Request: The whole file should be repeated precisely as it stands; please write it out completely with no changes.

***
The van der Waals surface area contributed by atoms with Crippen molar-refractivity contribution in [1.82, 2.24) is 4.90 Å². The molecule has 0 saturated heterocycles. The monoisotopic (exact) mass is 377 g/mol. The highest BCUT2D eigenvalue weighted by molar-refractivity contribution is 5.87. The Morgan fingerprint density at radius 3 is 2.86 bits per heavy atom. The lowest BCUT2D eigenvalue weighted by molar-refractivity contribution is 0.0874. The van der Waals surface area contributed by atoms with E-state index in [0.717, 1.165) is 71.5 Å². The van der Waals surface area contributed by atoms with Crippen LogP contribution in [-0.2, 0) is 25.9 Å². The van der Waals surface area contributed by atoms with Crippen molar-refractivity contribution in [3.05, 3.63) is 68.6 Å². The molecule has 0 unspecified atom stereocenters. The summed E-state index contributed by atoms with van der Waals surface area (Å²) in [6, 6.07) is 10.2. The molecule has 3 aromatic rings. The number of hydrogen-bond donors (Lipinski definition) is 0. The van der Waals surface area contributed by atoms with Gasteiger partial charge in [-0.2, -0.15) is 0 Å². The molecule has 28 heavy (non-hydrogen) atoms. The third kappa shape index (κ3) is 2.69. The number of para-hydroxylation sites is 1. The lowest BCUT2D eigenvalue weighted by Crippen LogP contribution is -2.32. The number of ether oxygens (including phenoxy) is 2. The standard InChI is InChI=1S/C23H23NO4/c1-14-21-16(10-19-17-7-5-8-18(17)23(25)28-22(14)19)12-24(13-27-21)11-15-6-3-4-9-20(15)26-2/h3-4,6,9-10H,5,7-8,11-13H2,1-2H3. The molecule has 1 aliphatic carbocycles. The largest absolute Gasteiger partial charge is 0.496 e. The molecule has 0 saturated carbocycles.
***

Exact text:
The van der Waals surface area contributed by atoms with Crippen molar-refractivity contribution in [1.82, 2.24) is 4.90 Å². The molecule has 0 saturated heterocycles. The monoisotopic (exact) mass is 377 g/mol. The highest BCUT2D eigenvalue weighted by molar-refractivity contribution is 5.87. The Morgan fingerprint density at radius 3 is 2.86 bits per heavy atom. The lowest BCUT2D eigenvalue weighted by molar-refractivity contribution is 0.0874. The van der Waals surface area contributed by atoms with E-state index in [0.717, 1.165) is 71.5 Å². The van der Waals surface area contributed by atoms with Crippen LogP contribution in [-0.2, 0) is 25.9 Å². The van der Waals surface area contributed by atoms with Crippen molar-refractivity contribution in [3.05, 3.63) is 68.6 Å². The molecule has 0 unspecified atom stereocenters. The summed E-state index contributed by atoms with van der Waals surface area (Å²) in [6, 6.07) is 10.2. The molecule has 3 aromatic rings. The number of hydrogen-bond donors (Lipinski definition) is 0. The van der Waals surface area contributed by atoms with Gasteiger partial charge in [-0.2, -0.15) is 0 Å². The molecule has 28 heavy (non-hydrogen) atoms. The third kappa shape index (κ3) is 2.69. The number of para-hydroxylation sites is 1. The lowest BCUT2D eigenvalue weighted by Crippen LogP contribution is -2.32. The number of ether oxygens (including phenoxy) is 2. The standard InChI is InChI=1S/C23H23NO4/c1-14-21-16(10-19-17-7-5-8-18(17)23(25)28-22(14)19)12-24(13-27-21)11-15-6-3-4-9-20(15)26-2/h3-4,6,9-10H,5,7-8,11-13H2,1-2H3. The molecule has 1 aliphatic carbocycles. The largest absolute Gasteiger partial charge is 0.496 e. The molecule has 0 saturated carbocycles.